e> No, I disagree with your assessment.
I'm afraid that your disagreement is incorrect. You are certainly
welcome to maintain your position, but Dave will still be right.
e> Accessing a volatile is still far more efficient than the function
e> call overhead typically required for obtaining a mutex lock.
That is not necessarily true; even if it were, it is still not
helpful. You should not be caring about nigglingly small points of
efficiency, but about correctness and larger issues of efficiency.
e> volatile is necessary in this context because you need to force the
e> compiler to flush the update to memory, even if that flush doesn't
e> occur immediately due to the vagaries of particular SMP
Using the volatile keyword is still insufficient to give you reliable
(i.e. correct) semantics, and this is the point that Dave and I have
been pushing. The sequence you should be following is like this:
1. Develop your code. Make sure it is correct.
2. Benchmark it in realistic conditions.
3. Is it fast enough? If so, you're done. If not, continue.
4. Look at the algorithms and data structures you're using, and the
overall structure of the synchronisation you are doing. See if
you can make any changes that would have a large impact. Go to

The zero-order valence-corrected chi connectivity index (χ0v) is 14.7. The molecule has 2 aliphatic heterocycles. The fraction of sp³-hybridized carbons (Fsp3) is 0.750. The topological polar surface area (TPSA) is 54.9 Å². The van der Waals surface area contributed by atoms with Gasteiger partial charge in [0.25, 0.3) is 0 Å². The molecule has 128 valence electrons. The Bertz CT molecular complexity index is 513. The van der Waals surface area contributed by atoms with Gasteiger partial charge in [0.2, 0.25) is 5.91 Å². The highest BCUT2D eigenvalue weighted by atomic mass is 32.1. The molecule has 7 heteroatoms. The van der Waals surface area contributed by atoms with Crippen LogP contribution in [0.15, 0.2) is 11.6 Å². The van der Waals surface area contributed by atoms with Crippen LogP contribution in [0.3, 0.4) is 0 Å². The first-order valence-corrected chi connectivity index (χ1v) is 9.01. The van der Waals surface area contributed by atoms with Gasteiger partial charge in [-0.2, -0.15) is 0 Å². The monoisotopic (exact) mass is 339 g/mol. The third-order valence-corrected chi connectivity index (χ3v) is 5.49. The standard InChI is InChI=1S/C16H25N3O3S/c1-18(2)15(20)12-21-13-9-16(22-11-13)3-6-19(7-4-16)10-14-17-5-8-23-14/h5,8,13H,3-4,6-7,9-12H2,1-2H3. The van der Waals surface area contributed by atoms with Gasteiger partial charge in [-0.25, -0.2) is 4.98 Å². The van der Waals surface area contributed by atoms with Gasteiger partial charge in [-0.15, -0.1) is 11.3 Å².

5. Once you have everything working sensibly in the large and you
still aren't getting quite the performance you need, start
worrying about those inner loops.
Only during the last step should you start worrying about ways to
improve the performance of your code with respect to individual
mutexes or condition variables.
At this point, you may be thinking about rewriting your inner loops in
assembly language and doing other platform-dependent things, depending
on how much you need to care about speed and portability, so more or
less anything goes, perhaps including use of your own synchronisation
This is the sort of thing you will only need to pay attention to if
you have a lot of time to spare and performance is of utmost
importance, though; up until near the end of step 5, you should use
whatever portable vendor-provided synchronisation constructs are
appropriate to your task, and you will find that this suffices for
99.99% of all your programming needs.
I absolutely guarantee you that trying to write your own portable
synchronisation code in C or C++ is a quick route to insanity and
humbleness. If you think you know enough to get it right without
having used your code in production work for a year or three, you just
haven't been bitten often enough by the subtle bugs in your code.
Let us pray: